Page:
|Rank/Branch:||Staff Sergeant/US Army|
5th Infantry (Mechanized)
25th Infantry Division
|Date of Birth:||15 January 1947|
|Home of Record:||Mayaguez, Puerto Rico|
|Date of Loss:||22 August 1968|
|Country of Loss:||South Vietnam|
Click coordinates to view maps
|Status in 1973:||Missing In Action|
|Other Personnel in Incident:||Philip T. DeLorenzo, Jr. (killed, body recovered)|
SYNOPSIS: On 22 August 1968, then PFC Humberto Acosta-Rosario was assigned as a machine gunner on a reconnaissance in force mission near Highway 4 in the vicinity of the Ben Cui Rubber Plantation when his unit came under heavy attack by North Vietnamese Army (NVA) regulars. This plantation was located on the west edge of a long narrow, northwest/southeast running valley surrounded by dense and reasonably flat jungle approximately 30 miles east of the South Vietnamese/Cambodian border, 11 miles east of the city of Tay Ninh and 4 miles south of Dua Tieng, Tay Ninh Province, South Vietnam.
Company B was in a blocking position when it was forced to withdraw from the battlefield under heavy enemy attack. After regrouping, other patrol members discovered that PFC Acosta-Rosario and another machine gunner, PFC Philip T. DeLorenzo, Jr., were missing. The last time Humberto Acosta-Rosario was seen, he was wearing a T-shirt, jungle fatigue pants, a steel helmet and a gold Seiko watch.
Artillery fire and helicopter gunships were called in to lay down suppressive fire in the area once held by Company B and now was under NVA control. When the communists were driven back, Company B returned to its original position. In the hours that followed, an extensive ground search was conducted by members of Company B for the two missing soldiers.
During that time, they recovered PFC DeLorenzo's body along with the two M-60 machine guns. Fresh graves in the area were also found and investigated, but they only held Asian remains. Over the next several days, two other battalions were brought in to sweep the area for any ongoing enemy activity while searching for PFC Acosta-Rosario, but they found no trace of him in or around the battle site. At the time the formal search effort was terminated, Humberto Acosta-Rosario was listed Missing in Action.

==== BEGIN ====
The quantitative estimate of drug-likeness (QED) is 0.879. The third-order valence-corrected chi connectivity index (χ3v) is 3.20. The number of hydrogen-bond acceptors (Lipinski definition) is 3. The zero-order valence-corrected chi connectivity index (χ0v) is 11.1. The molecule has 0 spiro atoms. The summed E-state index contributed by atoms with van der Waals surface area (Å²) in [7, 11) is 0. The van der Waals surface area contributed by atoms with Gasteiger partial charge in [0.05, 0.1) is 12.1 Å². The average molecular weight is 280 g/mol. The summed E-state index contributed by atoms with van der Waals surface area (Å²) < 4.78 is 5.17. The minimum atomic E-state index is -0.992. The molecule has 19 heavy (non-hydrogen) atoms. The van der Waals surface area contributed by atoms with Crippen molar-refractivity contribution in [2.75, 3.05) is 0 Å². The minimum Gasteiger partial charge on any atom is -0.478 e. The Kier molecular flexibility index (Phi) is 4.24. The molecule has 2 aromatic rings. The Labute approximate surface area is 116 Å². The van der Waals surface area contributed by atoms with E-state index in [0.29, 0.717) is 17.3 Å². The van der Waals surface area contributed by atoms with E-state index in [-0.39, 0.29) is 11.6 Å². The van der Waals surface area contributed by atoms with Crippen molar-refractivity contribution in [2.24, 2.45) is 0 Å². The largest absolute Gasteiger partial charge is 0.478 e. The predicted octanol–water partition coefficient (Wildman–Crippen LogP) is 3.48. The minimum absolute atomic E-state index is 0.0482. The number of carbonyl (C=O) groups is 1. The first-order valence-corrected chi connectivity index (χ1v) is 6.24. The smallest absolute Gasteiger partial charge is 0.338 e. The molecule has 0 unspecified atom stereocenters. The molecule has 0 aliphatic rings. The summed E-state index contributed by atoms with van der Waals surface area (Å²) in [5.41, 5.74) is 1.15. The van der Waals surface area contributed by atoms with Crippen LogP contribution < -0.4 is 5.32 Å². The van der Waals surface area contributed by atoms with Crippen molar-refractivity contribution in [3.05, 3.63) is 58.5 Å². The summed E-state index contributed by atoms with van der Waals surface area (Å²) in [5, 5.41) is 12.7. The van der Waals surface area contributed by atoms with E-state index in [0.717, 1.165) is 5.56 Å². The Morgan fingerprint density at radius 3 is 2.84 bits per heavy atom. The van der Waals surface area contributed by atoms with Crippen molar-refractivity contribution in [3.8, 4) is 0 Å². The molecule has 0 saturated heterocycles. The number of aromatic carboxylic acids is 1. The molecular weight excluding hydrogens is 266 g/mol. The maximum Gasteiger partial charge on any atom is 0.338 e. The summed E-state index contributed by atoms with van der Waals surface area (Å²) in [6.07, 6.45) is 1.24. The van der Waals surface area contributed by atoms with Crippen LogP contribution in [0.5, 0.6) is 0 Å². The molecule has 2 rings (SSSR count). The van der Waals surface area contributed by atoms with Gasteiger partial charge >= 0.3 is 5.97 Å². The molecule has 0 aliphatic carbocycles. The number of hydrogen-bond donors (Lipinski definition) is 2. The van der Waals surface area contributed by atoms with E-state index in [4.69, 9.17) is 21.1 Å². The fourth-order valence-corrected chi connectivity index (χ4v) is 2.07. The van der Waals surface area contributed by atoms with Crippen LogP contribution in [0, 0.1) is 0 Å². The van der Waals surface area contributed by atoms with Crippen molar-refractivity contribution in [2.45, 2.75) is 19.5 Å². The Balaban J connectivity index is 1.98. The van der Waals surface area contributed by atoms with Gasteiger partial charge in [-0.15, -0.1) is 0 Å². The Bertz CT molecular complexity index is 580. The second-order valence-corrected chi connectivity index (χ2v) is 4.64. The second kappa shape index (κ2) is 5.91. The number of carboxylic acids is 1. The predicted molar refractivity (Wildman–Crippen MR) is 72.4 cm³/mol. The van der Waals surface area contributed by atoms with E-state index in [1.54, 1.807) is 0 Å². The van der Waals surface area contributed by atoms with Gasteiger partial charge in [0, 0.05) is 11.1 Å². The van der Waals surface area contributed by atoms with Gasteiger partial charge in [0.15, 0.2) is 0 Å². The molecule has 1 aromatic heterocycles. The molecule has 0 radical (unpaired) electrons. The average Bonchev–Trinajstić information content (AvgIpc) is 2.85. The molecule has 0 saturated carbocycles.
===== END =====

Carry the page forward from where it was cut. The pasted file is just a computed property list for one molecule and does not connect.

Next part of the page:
Over the next months, two intelligence reports were received and analyzed by US intelligence agencies that pertain to the missing machine gunner. These reports documented that Humberto Acosta-Rosario was in fact captured by NVA forces during the battle near the Ben Cui Rubber Plantation. In spite of this overwhelming and conclusive evidence, the US military chose not to upgrade his status to Prisoner of War.
In April 1991 the US government released a list of Prisoners of War and Missing in Action who were known to be alive in enemy hands and for whom there is no evidence that he or she died in captivity. This list, commonly referred to today as the USG's "Last Known Alive" list, included Humberto Acosta-Rosario.
Since the end of the Vietnam War well over 21,000 reports of American prisoners, missing and otherwise unaccounted for have been received by our government. Many of these reports document LIVE American POWs remaining captive throughout Southeast Asia TODAY.
Military men in Vietnam were called upon to fight in many dangerous circumstances, and they were prepared to be wounded, killed or captured. It probably never occurred to them that they could be abandoned by the country they so proudly served.